A possible case of 'poll-evil' in an early Scythian horse skull from Arzhan 1, Tuva Republic, Central Asia

R. Bendrey, J. P. Cassidy, N. Bokovenko, S. Lepetz, G. I. Zaitseva

Research output: Contribution to journalArticlepeer-review

Abstract

Occipital bone lesions on an Iron Age horse cranium from the burial mound of Arzhan 1, Tuva, Central Asia, are described and interpreted. Cavitations around the nuchal ligament attachment site on the skull are interpreted as foci of inflammation and necrosis following local infection. It is suggested that the pathology represents a case of 'poll-evil', most likely due to a bacterial infection. The significance of such an interpretation is discussed, including its implications for disease ecology and the possible infection risks to contiguous animal and human communities of the first millennium BC in Central Asia.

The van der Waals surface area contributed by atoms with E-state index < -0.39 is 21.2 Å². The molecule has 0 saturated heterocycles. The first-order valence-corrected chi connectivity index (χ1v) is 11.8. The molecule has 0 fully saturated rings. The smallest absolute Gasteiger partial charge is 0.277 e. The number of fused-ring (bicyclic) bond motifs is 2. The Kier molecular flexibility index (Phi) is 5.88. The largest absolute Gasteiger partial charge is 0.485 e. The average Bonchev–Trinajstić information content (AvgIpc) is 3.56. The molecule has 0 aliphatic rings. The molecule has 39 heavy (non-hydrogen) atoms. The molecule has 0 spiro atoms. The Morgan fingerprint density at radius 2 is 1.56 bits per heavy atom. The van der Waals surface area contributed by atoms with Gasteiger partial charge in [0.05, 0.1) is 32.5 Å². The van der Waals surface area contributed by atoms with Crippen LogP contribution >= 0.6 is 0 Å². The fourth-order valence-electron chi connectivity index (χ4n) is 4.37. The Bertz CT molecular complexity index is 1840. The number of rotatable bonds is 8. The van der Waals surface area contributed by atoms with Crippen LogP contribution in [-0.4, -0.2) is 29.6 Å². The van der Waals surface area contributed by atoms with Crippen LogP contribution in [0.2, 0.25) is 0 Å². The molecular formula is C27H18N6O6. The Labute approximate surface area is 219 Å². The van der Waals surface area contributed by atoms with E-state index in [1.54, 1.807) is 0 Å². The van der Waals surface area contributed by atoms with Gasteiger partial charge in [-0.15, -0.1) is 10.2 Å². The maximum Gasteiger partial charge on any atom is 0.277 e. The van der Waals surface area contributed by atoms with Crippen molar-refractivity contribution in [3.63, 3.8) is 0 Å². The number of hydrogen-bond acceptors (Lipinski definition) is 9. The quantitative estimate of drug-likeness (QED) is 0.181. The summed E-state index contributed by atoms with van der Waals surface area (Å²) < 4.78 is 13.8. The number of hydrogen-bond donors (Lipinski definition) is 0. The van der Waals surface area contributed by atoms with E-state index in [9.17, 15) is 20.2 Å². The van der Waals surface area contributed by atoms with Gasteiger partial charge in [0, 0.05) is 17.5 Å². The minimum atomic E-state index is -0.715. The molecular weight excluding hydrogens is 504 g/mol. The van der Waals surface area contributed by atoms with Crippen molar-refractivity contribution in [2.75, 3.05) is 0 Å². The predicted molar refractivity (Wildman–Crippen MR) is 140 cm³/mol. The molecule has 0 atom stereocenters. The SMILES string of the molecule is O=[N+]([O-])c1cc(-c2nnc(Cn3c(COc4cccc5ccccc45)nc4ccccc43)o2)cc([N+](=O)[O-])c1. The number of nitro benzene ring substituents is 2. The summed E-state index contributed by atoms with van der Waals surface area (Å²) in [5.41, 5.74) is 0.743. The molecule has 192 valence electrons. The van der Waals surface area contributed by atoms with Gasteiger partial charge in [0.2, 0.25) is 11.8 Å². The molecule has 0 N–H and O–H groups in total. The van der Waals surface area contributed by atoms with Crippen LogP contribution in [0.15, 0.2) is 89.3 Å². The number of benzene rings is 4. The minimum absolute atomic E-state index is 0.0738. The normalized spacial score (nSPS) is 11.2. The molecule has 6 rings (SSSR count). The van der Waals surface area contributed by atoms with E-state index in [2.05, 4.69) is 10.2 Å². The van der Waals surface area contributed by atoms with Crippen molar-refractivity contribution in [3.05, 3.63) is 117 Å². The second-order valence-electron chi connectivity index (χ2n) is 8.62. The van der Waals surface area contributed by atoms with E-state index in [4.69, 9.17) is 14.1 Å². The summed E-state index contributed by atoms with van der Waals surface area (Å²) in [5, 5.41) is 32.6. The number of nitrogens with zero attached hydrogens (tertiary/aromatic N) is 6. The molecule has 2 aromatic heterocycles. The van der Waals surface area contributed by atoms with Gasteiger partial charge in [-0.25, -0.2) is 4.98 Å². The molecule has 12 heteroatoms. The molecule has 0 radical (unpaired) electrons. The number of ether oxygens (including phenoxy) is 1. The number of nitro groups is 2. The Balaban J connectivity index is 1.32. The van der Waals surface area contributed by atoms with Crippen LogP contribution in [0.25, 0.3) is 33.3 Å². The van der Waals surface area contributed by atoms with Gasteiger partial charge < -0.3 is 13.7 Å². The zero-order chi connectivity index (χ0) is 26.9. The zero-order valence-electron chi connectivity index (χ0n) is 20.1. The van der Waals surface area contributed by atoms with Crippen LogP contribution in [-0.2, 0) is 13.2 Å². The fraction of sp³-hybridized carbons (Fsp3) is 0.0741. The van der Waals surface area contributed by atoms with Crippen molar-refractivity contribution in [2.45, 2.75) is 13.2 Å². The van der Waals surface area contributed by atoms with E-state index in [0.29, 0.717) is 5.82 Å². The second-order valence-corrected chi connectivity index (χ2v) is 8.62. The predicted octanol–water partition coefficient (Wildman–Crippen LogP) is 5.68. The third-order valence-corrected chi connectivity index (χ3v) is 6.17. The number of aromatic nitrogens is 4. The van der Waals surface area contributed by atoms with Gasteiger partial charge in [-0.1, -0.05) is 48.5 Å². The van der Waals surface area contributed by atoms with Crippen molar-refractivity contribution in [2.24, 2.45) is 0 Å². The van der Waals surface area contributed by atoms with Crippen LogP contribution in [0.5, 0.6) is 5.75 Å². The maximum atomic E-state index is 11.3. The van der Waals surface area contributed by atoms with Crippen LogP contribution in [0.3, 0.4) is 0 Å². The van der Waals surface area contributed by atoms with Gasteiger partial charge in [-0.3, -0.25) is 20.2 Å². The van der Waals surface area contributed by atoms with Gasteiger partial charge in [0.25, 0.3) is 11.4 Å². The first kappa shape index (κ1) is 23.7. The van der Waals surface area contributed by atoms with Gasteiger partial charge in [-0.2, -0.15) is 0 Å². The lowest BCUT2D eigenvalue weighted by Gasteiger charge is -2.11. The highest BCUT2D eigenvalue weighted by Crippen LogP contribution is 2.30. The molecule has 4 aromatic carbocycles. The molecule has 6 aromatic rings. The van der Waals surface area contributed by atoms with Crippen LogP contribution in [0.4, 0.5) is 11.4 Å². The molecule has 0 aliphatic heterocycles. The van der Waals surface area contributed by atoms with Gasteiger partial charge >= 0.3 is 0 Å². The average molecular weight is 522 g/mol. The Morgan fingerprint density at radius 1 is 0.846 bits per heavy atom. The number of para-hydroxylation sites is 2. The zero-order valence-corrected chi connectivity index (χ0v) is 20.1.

Original languageEnglish
Pages (from-to)111-118
Number of pages8
JournalInternational Journal of Osteoarchaeology
Volume21
Issue number1
DOIs
Publication statusPublished - 1 Jan 2011

Keywords

  • 'poll-evil'
  • Central Asia
  • disease ecology
  • horse
  • Iron Age
  • palaeopathology
  • pastoral nomadism

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